A simple but reasonable definition of inequality says that moving any part of a distribution toward its median value (while holding the rest of the distribution constant) reduces the inequality in that distribution. Moving a part away from the median value increases inequality.

The median adult income worldwide is ~$1000 ($3000 per household), and median wealth is $7500. If you make/have more than those amounts, and if you are trying to increase your personal income and wealth, then if successful your efforts will increase inequality in those distributions. The same applies for any distribution where you are above the median; your efforts to increase your personal value are efforts to increase inequality.

Thus you are trying to increase inequality if you try to increase your number of Twitter followers but have more than 200 now. And that’s compared to other people on Twitter. Compared the the median human, even going from zero to one Twitter followers increases inequality.

The median firm has four employees, so if your firm is larger, and you try to grow your firm, you are trying to increase inequality across firms. The median publication has one citation, and the median human has zero publication, so your trying to increase either of those numbers regarding yourself is trying to increase inequality.

Medians for the US are an IQ of 98, reading comprehension of 7th/8th grade, 4 books read per year, and 6.3/4.3 lifetime sex partners (M/F age 25-49). So if you are in US, your personal figures are higher, and you try to increase those figures, you are trying to increase US inequality. And if US numbers are higher than the world, you also increase world inequality, and that’s even true for many lower personal values.

You might try to justify improving any one above-median X by pointing to other Y on which you are below median, saying that you are a loser overall trying to improve your overall position. But are you really a loser compared to all humans alive today, or all humans ever so far, or all creatures ever so far?

Sometimes people try to justify their above-median efforts by claiming that they mainly fight against those who are even higher in the distribution than they. For example, their firm competes mainly with even larger firms, or their publications compete mainly with even more popular publications. But this just can’t be true for as many people as try to claim this justification. So how can we judge who are in fact the rare above-median Robin Hoods, taking from the even richer?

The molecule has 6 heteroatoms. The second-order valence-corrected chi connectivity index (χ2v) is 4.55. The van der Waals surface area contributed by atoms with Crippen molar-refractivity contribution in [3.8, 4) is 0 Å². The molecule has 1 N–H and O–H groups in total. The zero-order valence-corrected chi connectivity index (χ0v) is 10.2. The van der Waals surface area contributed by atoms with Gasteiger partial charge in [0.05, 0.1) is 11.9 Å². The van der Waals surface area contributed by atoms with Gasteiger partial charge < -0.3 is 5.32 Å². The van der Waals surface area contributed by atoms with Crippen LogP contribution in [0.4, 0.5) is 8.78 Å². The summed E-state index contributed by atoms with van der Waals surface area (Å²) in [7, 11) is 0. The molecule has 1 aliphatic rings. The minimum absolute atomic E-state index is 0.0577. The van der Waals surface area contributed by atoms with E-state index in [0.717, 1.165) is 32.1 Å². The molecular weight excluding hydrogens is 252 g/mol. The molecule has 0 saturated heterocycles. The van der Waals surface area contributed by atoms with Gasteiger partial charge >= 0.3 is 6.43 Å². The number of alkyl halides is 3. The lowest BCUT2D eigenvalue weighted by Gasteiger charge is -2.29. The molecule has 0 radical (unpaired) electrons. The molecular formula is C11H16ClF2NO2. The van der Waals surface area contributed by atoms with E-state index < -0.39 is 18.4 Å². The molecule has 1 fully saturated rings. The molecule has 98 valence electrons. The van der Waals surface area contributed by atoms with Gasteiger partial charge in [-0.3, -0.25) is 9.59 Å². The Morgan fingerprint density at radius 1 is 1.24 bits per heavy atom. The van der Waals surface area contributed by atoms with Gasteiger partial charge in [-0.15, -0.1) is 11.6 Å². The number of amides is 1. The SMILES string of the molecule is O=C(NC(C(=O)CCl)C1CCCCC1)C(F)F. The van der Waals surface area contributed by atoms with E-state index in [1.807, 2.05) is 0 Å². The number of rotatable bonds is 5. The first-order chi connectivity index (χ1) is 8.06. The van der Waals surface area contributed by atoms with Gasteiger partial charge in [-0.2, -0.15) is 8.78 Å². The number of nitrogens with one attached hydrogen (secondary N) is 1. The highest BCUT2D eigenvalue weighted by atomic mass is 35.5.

For everyone else, it seems you should admit that either (A) you count for more than others, so that your increases are more worthwhile than theirs, or (B) while reducing inequality is a nice goal, you have judged that it is just not as worthy a goal as just increasing these numbers in general, for anyone and everyone.

**Added 6am:** Sure,* if* your efforts to raise yourself also happen to also raise the entire rest of the distribution by the same proportion or amount, or cause especially big rises for some below median folks. then that may not increase inequality. But if your efforts raise yourself *more* than they raise others, the inequality effect issue remains.

'If "doing good" = "use innate talents to benefit other people", then I'm not sure I agree incentives for that can be too great - why wouldn't we want to maximize that?' We might not want to maximize that because it would make our own lives unbearable. Peter Singer argues that, as long as there is severe poverty, we who are not poor should make working to alleviate that poverty our highest priority, to the point where giving presents to our children, enjoying restaurant meals, or basically any personal consumption above meeting whatever needs allow us to continue to work to help the poor are all immoral. Why wouldn't we want to maximize that? Because it is too demanding and makes ordinary life impossible.

Doesn't self-improvement induce inequality only where it is relative to others? Where a tax system, let's say, redistributes all incomes to the median, or where a health care system is universal, the only incentive to improve would be personal and the inequalities personal as well. The desire to know more or be more physically active might not then enter the zero sum game of socially harmful inequalities. Inequalities might be unequal in their consequences -- some socially harmful, others socially harmless, others beneficial. Do we want to cultivate physicians who want to be rich or cultivate those who are interested in medicine? We might ask which inequalities we want our social structure to incentivize, if any. Overcoming bias, for example, could be its own reward.